To make it all a little bit easier, there’s a handy explanation here and it describes just how much of your bet is deducted, depending on the odds of the non-runner.
- If the current odds of the non-runner are 1/9 or shorter at the time the non-runner withdraws from the race, then 90p in £/E/$ is deducted (or 90% of winnings)
- If over 2/11 up to and including 2/17, 85% of winnings are deducted
- If over 1/4 up to and including 1/5, 80% of winnings are deducted
- If over 3/10 up to & including 2/5, 70% of winnings are deducted
- If over 2/5 up to and including 8/15, 65% of winnings are deducted
- If over 8/15 up to and including 8/13, 60% of winnings are deducted
- If over 8/13 up to and including 4/5, 55% of winnings are deducted
- If over 4/5 up to and including 20/21, 50% of winnings are deducted
- If over 20/21 up to and including 6/5, 45% of winnings are deducted
- If over 6/5 up to and including 6/4, 40% of winnings are deducted
- If over 6/4 up to and including 7/4, 35% of winnings are deducted
- If over 7/4 up to and including 9/4, 30% of winnings are deducted
- If over 9/4 up to and including 3/1, 25% of winnings are deducted
- If over 3/1 up to and including 4/1, 20% of winnings are deducted
- If over 4/1 up to and including 11/2, 15% of winnings are deducted
- If over 11/2 up to and including 9/1, 10% of winnings are deducted
- If over 9/1 up to and including 14/1, 5% of winnings are deducted
- If the non-runner is over 14/1 then there is no deduction
In the case of two or more horses being withdrawn, the total reduction shall not exceed 90 pence in the pound or 90%
If there are withdrawals in reformed markets, the total deduction over the two or more horses (i.e. one in the original and one in the reformed market) will be calculated on the prices applicable in the original market.
For bets placed in reformed markets, deductions applied to withdrawn horses in these markets will be calculated on the prices applicable in these markets.
Bets made at Starting Price are not affected, except in cases where insufficient time arises for a new market to be formed, when the same scale of reductions will apply.
In the event of the withdrawal of one or more runners in circumstances which would lead to only one runner and therefore a ‘walkover’, all bets on the race will be void. The race will be considered a ‘walkover’ for the purpose of settling bets.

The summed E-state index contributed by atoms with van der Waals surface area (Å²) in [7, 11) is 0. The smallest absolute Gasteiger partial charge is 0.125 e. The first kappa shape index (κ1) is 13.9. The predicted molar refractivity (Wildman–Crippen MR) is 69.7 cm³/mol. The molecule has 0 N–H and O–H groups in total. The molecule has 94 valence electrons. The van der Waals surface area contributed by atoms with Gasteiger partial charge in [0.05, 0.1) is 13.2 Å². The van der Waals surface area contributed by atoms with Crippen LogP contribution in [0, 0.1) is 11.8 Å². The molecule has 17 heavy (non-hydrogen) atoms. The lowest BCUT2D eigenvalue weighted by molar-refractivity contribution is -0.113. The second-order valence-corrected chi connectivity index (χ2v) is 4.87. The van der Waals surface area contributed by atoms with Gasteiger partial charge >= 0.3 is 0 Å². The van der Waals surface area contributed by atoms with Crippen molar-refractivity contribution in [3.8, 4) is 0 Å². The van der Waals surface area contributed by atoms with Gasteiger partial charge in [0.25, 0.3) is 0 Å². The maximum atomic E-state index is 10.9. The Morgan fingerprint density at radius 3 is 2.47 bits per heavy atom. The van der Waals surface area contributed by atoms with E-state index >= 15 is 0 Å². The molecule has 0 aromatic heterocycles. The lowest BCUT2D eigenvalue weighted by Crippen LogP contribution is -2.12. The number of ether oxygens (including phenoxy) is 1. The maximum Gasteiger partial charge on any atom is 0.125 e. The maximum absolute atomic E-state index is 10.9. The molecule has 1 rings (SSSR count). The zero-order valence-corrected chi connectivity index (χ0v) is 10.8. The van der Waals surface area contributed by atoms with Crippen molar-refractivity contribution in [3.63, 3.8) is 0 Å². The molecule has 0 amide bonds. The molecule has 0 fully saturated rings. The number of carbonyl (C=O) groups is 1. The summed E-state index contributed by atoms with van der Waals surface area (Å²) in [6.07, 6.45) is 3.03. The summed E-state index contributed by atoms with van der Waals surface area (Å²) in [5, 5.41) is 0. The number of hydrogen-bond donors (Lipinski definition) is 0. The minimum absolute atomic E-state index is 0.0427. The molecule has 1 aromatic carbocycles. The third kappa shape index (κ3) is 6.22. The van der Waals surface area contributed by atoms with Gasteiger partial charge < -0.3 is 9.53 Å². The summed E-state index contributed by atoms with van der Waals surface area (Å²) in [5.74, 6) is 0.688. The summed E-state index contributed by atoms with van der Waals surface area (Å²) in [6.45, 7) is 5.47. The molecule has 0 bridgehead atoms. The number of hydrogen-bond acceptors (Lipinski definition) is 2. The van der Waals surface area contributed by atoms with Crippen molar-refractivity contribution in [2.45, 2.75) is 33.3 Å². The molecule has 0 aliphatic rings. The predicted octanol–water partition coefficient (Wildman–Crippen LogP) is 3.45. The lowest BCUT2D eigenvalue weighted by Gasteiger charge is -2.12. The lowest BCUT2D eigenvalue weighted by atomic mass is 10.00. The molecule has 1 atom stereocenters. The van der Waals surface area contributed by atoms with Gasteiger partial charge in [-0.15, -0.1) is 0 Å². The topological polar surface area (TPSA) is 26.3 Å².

For the purpose of this Rule 4 (C) the non-appearance of a declared runner will be held to be an official notification of the withdrawal of such horse before the race is off.
In the case of a horse declared by the Starter ‘not to have started’, a racecourse announcement will be made to that effect. This official announcement will be made before the race result is displayed.
We do have a good example of when Rule 4 has come into play to our advantage:
A couple of years ago one of our Little Beauties was 8/1 when we tipped it in the morning, but the 4/1 favourite was subsequently withdrawn which meant that there were going to be rule 4 deductions when it eventually won.
The horse went off with an SP of 2/1, so he was a popular bet anyway, but those who backed him at 8/1 would only lose 20% of their winnings. So, a £10 win bet that would have paid £90, ended up paying £72, which is still a good profit of £62.
It’s easy to work out the deductions, as all you have to do is look at the table above, see that the non-runner was at 4/1 and then see that deducts 20% of your winnings.
Rule 4 deductions can be frustrating for punters, but more often than not, it’s better than taking the starting price (SP).
This Week’s Suggested Reading and Viewing.